The Best Tip For Getting Your Grade-Schooler Dressed, Without Stress
My daughter started kindergarten last week, but our battles on what makes an appropriate school outfit have been going on for years. Since her first day of preschool three years ago, my then-2-year-old little lady has been super opinionated about her daily look, fully committed to wearing her ugliest, most clashing, most inappropriate, and sometimes even dirtiest clothes to school as often as possible.
Very quickly I gave up my visions of raising an Instagram-famous mini fashionista. No matter how many Crewcuts dresses or hipster headbands I bought, it wasn't happening. Quite opposite, in fact. It was almost as if she could smell my desperation for her to wear certain items and would swiftly and permanently put them on her "not going to do it" (her words) list.
Even after I lowered my standards to the bare minimum — basically, your body has to be covered, and you can't smell bad — we still had dressing drama. I'd finally agree to an outfit, and five minutes later she'd come out of the bathroom naked after deciding she actually hated the outfit she'd so vehemently requested. Her socks hurt (all of them). She hated any piece of clothing with a seam. Next time you're in the Gap, try asking if they make any seamless clothing. I did, and they don't, just like every other clothing retailer in the world.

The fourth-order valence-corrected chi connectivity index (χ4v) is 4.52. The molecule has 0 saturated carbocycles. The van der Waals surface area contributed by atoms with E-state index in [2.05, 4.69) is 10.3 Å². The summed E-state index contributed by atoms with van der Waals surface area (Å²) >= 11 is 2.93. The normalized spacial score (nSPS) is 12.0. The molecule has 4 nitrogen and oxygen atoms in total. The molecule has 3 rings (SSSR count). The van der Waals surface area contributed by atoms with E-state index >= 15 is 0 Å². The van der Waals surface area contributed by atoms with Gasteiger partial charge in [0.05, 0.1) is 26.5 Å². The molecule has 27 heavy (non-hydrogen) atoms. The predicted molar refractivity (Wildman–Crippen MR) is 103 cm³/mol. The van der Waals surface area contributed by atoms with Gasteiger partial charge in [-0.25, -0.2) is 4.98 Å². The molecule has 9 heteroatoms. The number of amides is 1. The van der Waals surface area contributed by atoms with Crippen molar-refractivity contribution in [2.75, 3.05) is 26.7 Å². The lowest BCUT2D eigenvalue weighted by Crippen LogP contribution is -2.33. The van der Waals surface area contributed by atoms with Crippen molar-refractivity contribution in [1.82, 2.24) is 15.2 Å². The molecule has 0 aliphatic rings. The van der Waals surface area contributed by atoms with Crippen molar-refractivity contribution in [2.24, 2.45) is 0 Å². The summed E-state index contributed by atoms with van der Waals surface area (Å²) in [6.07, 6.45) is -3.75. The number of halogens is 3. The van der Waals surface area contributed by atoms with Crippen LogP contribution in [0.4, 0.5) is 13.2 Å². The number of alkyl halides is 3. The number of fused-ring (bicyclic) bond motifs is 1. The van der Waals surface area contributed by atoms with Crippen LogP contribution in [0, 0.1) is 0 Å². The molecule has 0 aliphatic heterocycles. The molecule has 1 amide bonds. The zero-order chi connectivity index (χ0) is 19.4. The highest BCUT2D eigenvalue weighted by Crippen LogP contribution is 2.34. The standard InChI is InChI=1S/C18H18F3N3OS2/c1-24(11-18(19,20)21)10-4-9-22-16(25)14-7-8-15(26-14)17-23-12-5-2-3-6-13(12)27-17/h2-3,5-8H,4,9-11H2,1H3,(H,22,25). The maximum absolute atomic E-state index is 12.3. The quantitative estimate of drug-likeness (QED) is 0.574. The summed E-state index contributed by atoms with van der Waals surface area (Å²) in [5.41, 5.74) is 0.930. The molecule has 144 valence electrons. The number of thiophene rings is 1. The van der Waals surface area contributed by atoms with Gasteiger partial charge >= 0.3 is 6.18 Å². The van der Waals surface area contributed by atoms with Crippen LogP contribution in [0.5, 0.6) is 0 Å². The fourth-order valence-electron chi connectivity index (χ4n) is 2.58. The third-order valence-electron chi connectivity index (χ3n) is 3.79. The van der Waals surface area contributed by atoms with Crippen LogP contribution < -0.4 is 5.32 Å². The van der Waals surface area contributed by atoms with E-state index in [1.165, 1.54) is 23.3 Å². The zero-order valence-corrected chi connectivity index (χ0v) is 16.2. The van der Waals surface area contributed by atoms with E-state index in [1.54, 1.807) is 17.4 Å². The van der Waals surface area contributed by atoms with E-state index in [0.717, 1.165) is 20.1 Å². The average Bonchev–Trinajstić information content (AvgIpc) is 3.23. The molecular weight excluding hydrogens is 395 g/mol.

After fully giving up this past Summer and allowing her to wear cropped bike shorts, stained t-shirts, and filthy flip-flops all season, I knew back-to-school dressing was going to be a struggle. I took her shopping a few times, hoping that some cute new clothes might inspire her to up her style game. Still, I was anticipating a struggle every morning at 6:30 a.m., when I have to wake her up to make her 7:30 bus.
Then I was gifted a life-changing tip by a friend with a slightly older, yet similarly obstinate and style-challenged daughter. "On Sunday, have her pick outfits for the entire week, and put them in little piles in her closet," she said. "I swear it works."
And holy sh*t, she was right! After two weeks of about no-stress dressing (OK, we're still having some sock issues), I am a believer. Even better, she's actually looked super cute almost every day, wearing outfits I'd actually call Instagram-worthy. No one is more shocked than me.
I've done some serious contemplation about why this strategy has so drastically changed the way she and I deal with her daily wardrobe. First of all, her early rise time means she is blurry and grumpy every morning, and I think in that state she actually appreciates having one less decision to make. Second, planning outfits so far in advance means she's less emotionally invested in each outfit because she doesn't have to put it on immediately. Wearing those animal-print leggings five days from now seems like less of an ask. But yet, she doesn't balk on the day I actually hand her Friday's leopard-trimmed pile.
I'm sure getting older, and being surrounded by even older kids who are more and more aware of wanting to look and be cool, is part of her new-found fashion compliance. Mainly though, I think the week-ahead plan is just a magic strategy that doesn't sound like it should work but actually does. Except for socks. Socks are evil.